[vc_row][vc_column][vc_column_text]By Gina Goh[/vc_column_text][vc_single_image image=”122872″ img_size=”full” add_caption=”yes” alignment=”center”][vc_column_text]03/01/2021 Myanmar (International Christian Concern) – It has been a month since the Tatmadaw (Burmese Army) kidnapped the de facto leader of Myanmar, Aung San Suu Kyi, along with other National League for Democracy (NLD) leaders, in an attempt to overthrow the civilian government.
As hundreds of thousands of citizens take to the streets to oppose the coup, they are unsure about what their country’s future would look like if Tatmadaw succeeded in its plot to rule the nation again with an iron fist.
Among them, there are people from the country’s religious and ethnic minority groups who fear that the return of Tatmadaw will mean further targeting and crackdown, which could threaten their lives.
In this series, ICC will feature several Christian groups who have historically faced oppression and persecution in Myanmar. How will the coup impact them? What will be at stake for them?
The articles will focus on Kachin (both in Kachin state and Shan state), Chin (both in Chin and Rakhine state), Rohingya, Karen, Christians in Wa state, and ethnic Indian/Chinese Christians and the unique challenges faced by them.
The ceasefire breakdown between the Tatmadaw and the Kachin Independence Army (KIA) in 2011 has resulted in 100,000 Kachin fleeing their home. The Christian-majority Kachin people have had a long history of armed conflicts with the Tatmadaw. In an effort to crack down KIA’s secession attempt and their Christian identity, the Tatmadaw has destroyed churches, abducted villagers, raped women, or killed innocent civilians.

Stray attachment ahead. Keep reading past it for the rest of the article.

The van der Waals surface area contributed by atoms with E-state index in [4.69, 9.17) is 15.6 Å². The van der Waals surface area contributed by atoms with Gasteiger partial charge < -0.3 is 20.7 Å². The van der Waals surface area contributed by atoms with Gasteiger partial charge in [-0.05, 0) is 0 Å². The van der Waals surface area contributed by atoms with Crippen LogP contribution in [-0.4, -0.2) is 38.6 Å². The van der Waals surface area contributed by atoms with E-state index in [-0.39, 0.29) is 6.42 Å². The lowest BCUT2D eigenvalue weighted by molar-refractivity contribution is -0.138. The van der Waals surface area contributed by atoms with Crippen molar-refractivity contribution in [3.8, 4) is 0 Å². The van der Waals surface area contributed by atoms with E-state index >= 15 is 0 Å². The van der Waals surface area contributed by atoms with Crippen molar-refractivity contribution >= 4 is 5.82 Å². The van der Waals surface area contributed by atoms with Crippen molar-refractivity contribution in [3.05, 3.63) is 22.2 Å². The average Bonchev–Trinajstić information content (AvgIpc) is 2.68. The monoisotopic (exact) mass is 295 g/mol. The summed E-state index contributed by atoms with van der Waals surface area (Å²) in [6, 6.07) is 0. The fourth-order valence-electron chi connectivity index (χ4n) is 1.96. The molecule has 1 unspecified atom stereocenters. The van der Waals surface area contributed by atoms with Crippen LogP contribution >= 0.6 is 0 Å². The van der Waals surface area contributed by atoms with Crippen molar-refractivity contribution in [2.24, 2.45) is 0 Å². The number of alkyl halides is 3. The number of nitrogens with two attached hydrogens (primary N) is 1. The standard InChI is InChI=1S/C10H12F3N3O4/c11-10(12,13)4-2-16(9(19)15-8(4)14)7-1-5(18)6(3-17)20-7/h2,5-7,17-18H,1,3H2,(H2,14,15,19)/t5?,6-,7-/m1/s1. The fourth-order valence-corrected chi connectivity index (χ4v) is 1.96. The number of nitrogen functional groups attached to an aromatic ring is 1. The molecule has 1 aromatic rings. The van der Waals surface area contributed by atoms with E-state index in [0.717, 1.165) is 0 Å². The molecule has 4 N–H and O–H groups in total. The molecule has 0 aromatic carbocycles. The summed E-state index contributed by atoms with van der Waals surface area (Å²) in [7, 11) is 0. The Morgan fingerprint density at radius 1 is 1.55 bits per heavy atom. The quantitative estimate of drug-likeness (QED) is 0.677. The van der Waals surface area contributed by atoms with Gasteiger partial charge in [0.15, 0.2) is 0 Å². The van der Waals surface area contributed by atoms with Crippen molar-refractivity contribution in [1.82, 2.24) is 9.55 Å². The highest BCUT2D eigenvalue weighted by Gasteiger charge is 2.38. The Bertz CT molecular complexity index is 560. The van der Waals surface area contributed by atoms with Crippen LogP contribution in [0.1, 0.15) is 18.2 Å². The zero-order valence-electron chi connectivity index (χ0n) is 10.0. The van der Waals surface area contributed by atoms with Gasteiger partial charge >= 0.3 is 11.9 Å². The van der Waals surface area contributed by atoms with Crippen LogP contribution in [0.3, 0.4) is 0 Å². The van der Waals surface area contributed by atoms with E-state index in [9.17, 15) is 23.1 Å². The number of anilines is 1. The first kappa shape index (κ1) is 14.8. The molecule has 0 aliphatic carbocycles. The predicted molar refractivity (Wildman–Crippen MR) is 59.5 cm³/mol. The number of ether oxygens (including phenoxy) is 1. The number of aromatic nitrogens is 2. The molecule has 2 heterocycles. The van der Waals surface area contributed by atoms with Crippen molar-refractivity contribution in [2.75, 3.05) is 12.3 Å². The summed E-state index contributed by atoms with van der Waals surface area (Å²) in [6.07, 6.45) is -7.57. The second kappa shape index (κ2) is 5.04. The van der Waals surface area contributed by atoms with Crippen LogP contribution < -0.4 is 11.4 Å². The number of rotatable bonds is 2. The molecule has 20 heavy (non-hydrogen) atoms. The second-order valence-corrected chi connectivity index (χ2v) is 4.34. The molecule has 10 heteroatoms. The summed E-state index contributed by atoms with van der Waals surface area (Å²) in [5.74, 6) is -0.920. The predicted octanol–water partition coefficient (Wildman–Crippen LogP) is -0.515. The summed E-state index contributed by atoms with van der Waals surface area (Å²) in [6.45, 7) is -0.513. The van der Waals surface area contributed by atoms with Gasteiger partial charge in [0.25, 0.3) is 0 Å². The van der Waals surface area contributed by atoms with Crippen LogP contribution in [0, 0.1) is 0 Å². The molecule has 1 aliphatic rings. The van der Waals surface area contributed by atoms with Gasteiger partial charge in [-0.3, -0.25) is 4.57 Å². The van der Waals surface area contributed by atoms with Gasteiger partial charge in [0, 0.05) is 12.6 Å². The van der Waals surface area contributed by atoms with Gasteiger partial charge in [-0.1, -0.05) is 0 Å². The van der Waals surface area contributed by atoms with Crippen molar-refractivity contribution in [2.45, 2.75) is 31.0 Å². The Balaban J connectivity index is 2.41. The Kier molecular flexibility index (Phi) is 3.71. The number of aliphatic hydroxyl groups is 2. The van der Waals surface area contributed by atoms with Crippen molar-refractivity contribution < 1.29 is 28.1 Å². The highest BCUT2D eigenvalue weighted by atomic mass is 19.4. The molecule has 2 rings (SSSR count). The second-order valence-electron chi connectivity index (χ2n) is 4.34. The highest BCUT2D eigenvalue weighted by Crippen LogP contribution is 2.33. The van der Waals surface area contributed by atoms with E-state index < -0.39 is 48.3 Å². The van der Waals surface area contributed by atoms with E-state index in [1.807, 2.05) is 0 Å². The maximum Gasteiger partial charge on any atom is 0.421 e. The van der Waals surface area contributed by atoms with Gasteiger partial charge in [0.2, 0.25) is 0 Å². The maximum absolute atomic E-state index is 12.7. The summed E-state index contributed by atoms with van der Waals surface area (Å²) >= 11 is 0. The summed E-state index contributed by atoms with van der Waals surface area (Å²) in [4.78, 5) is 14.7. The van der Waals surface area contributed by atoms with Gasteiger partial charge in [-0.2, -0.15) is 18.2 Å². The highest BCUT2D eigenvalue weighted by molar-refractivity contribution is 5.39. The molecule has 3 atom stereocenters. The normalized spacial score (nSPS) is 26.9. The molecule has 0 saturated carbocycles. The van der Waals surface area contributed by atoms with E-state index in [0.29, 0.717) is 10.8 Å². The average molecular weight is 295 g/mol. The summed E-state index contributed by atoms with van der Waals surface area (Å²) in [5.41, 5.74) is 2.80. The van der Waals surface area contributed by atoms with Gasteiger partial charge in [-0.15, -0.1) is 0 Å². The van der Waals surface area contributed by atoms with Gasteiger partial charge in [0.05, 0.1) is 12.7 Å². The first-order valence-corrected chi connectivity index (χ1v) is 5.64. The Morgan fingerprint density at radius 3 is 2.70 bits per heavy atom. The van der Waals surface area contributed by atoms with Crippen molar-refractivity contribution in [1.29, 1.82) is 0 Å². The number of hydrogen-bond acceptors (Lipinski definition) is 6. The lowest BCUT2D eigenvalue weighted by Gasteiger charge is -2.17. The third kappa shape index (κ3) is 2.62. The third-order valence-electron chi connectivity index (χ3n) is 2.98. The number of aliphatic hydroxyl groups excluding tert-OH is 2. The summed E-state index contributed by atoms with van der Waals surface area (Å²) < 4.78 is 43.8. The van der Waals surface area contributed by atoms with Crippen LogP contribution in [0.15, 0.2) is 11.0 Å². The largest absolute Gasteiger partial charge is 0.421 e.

Ethnic Chin has over 90% of members as Christians. They face an unspoken forced assimilation policy known as ‘Burmanization,’ which seeks to ethnically, culturally, linguistically, and religiously homogenize the ethnic minority areas of the country. It is not uncommon for them to be coerced into converting to Buddhism, the state’s majority religion. Those who live in Rakhine state often get caught in the fight between the Tatmadaw and the Arakan Army (AA) and face brutal oppression from both sides. Up north in Chin state, intense fighting also has displaced more than 160,000 people.
While the international community is very familiar with the Rohingya Muslim persecution, the Rohingya Christians have often been overlooked, since they are considered the minority of the minorities. Even after their escape to nearby Bangladesh, they still face persecution from their fellow Rohingya Muslims and rarely receive attention and support.
Ethnic Karen was the first to convert to Christianity in Myanmar. Although only at 20% of the ethnic group, Karen Christians also have a secession goal. With that, they are seen as the enemy by the Tatmadaw and heavily targeted. Tens of thousands fled the country due to religious and political suppression and currently reside in Thailand-Myanmar border as internally displaced people (IDPs).
Though not officially recognized by the international community, Wa state is a de-facto self-governed state within Myanmar. It has close ties to China and operates much like a small Chinese city. With its communist ideology, the United Wa State Army (UWSA) despises Christianity and seeks to minimize the influence of Christianity. They model after the Chinese Communist Party (CCP) and clamp down on Christian churches the same manner CCP does.
Although not suffering as much as other Christian minority groups, the ethnic Indian and Chinese often face systematic discrimination when it comes to the issuance of their national identification cards and marriage. They often have to wait for years until they can receive proper documentation due to their religious belief.
For interviews please contact Alison Garcia: firstname.lastname@example.org.[/vc_column_text][/vc_column][/vc_row]